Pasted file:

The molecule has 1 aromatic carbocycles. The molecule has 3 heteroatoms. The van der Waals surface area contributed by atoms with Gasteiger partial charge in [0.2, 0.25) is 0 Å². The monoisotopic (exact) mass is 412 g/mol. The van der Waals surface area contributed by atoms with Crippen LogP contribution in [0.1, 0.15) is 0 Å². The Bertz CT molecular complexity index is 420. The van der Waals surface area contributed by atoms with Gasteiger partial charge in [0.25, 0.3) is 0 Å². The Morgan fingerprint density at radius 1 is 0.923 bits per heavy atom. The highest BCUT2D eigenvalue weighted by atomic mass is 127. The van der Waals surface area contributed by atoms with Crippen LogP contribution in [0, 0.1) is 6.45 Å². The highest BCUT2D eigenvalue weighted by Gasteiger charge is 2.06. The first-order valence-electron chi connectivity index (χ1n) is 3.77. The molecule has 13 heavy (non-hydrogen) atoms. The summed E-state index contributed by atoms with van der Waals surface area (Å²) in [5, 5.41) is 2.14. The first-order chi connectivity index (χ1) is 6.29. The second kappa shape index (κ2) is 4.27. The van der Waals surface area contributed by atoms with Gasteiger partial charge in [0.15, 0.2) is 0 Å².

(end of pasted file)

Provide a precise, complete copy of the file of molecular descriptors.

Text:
The molecule has 1 aromatic carbocycles. The molecule has 3 heteroatoms. The van der Waals surface area contributed by atoms with Gasteiger partial charge in [0.2, 0.25) is 0 Å². The monoisotopic (exact) mass is 412 g/mol. The van der Waals surface area contributed by atoms with Crippen LogP contribution in [0.1, 0.15) is 0 Å². The Bertz CT molecular complexity index is 420. The van der Waals surface area contributed by atoms with Gasteiger partial charge in [0.25, 0.3) is 0 Å². The Morgan fingerprint density at radius 1 is 0.923 bits per heavy atom. The highest BCUT2D eigenvalue weighted by atomic mass is 127. The van der Waals surface area contributed by atoms with Crippen LogP contribution in [0, 0.1) is 6.45 Å². The highest BCUT2D eigenvalue weighted by Gasteiger charge is 2.06. The first-order valence-electron chi connectivity index (χ1n) is 3.77. The molecule has 13 heavy (non-hydrogen) atoms. The summed E-state index contributed by atoms with van der Waals surface area (Å²) in [5, 5.41) is 2.14. The first-order chi connectivity index (χ1) is 6.29. The second kappa shape index (κ2) is 4.27. The van der Waals surface area contributed by atoms with Gasteiger partial charge in [0.15, 0.2) is 0 Å².